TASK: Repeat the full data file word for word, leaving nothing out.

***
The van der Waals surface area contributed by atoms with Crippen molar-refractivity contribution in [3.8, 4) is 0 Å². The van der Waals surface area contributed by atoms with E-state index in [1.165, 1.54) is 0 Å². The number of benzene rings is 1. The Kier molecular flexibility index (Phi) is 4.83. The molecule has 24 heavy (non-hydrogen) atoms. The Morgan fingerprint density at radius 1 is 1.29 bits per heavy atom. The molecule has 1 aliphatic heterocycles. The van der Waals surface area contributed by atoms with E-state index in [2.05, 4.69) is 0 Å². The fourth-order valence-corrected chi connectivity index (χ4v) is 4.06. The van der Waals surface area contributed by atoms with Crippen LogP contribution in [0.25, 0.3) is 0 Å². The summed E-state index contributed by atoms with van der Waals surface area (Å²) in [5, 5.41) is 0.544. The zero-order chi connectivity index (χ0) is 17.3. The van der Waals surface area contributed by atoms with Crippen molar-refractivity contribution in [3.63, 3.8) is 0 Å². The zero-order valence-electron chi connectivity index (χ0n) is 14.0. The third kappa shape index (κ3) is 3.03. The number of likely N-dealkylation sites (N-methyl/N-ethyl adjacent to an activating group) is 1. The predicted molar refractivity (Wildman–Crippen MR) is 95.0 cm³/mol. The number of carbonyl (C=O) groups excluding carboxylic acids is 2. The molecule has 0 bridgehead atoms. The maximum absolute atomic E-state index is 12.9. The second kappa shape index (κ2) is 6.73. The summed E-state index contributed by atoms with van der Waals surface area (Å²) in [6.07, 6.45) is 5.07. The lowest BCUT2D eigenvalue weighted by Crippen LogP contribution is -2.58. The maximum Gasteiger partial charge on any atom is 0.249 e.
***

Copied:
The van der Waals surface area contributed by atoms with Crippen molar-refractivity contribution in [3.8, 4) is 0 Å². The van der Waals surface area contributed by atoms with E-state index in [1.165, 1.54) is 0 Å². The number of benzene rings is 1. The Kier molecular flexibility index (Phi) is 4.83. The molecule has 24 heavy (non-hydrogen) atoms. The Morgan fingerprint density at radius 1 is 1.29 bits per heavy atom. The molecule has 1 aliphatic heterocycles. The van der Waals surface area contributed by atoms with E-state index in [2.05, 4.69) is 0 Å². The fourth-order valence-corrected chi connectivity index (χ4v) is 4.06. The van der Waals surface area contributed by atoms with Crippen LogP contribution in [0.25, 0.3) is 0 Å². The summed E-state index contributed by atoms with van der Waals surface area (Å²) in [5, 5.41) is 0.544. The zero-order chi connectivity index (χ0) is 17.3. The van der Waals surface area contributed by atoms with Crippen molar-refractivity contribution in [3.63, 3.8) is 0 Å². The zero-order valence-electron chi connectivity index (χ0n) is 14.0. The third kappa shape index (κ3) is 3.03. The number of likely N-dealkylation sites (N-methyl/N-ethyl adjacent to an activating group) is 1. The predicted molar refractivity (Wildman–Crippen MR) is 95.0 cm³/mol. The number of carbonyl (C=O) groups excluding carboxylic acids is 2. The molecule has 0 bridgehead atoms. The maximum absolute atomic E-state index is 12.9. The second kappa shape index (κ2) is 6.73. The summed E-state index contributed by atoms with van der Waals surface area (Å²) in [6.07, 6.45) is 5.07. The lowest BCUT2D eigenvalue weighted by Crippen LogP contribution is -2.58. The maximum Gasteiger partial charge on any atom is 0.249 e.